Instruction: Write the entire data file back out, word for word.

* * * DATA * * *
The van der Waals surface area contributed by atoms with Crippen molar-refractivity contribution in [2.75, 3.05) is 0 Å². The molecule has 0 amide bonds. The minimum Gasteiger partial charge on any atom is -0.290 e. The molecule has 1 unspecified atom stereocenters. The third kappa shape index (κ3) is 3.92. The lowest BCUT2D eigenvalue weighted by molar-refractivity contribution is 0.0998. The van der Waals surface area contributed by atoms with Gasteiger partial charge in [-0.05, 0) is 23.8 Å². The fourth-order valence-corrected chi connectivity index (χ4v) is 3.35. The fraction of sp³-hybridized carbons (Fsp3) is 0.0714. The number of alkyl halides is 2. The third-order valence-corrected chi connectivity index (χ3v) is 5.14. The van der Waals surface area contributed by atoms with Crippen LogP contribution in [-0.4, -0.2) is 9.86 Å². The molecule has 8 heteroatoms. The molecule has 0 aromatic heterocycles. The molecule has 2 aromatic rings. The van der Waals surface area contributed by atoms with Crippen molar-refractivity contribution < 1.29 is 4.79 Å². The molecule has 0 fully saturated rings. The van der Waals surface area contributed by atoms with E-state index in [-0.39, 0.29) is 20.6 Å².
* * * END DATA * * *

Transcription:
The van der Waals surface area contributed by atoms with Crippen molar-refractivity contribution in [2.75, 3.05) is 0 Å². The molecule has 0 amide bonds. The minimum Gasteiger partial charge on any atom is -0.290 e. The molecule has 1 unspecified atom stereocenters. The third kappa shape index (κ3) is 3.92. The lowest BCUT2D eigenvalue weighted by molar-refractivity contribution is 0.0998. The van der Waals surface area contributed by atoms with Gasteiger partial charge in [-0.05, 0) is 23.8 Å². The fourth-order valence-corrected chi connectivity index (χ4v) is 3.35. The fraction of sp³-hybridized carbons (Fsp3) is 0.0714. The number of alkyl halides is 2. The third-order valence-corrected chi connectivity index (χ3v) is 5.14. The van der Waals surface area contributed by atoms with Crippen LogP contribution in [-0.4, -0.2) is 9.86 Å². The molecule has 8 heteroatoms. The molecule has 0 aromatic heterocycles. The molecule has 2 aromatic rings. The van der Waals surface area contributed by atoms with Crippen molar-refractivity contribution < 1.29 is 4.79 Å². The molecule has 0 fully saturated rings. The van der Waals surface area contributed by atoms with E-state index in [-0.39, 0.29) is 20.6 Å².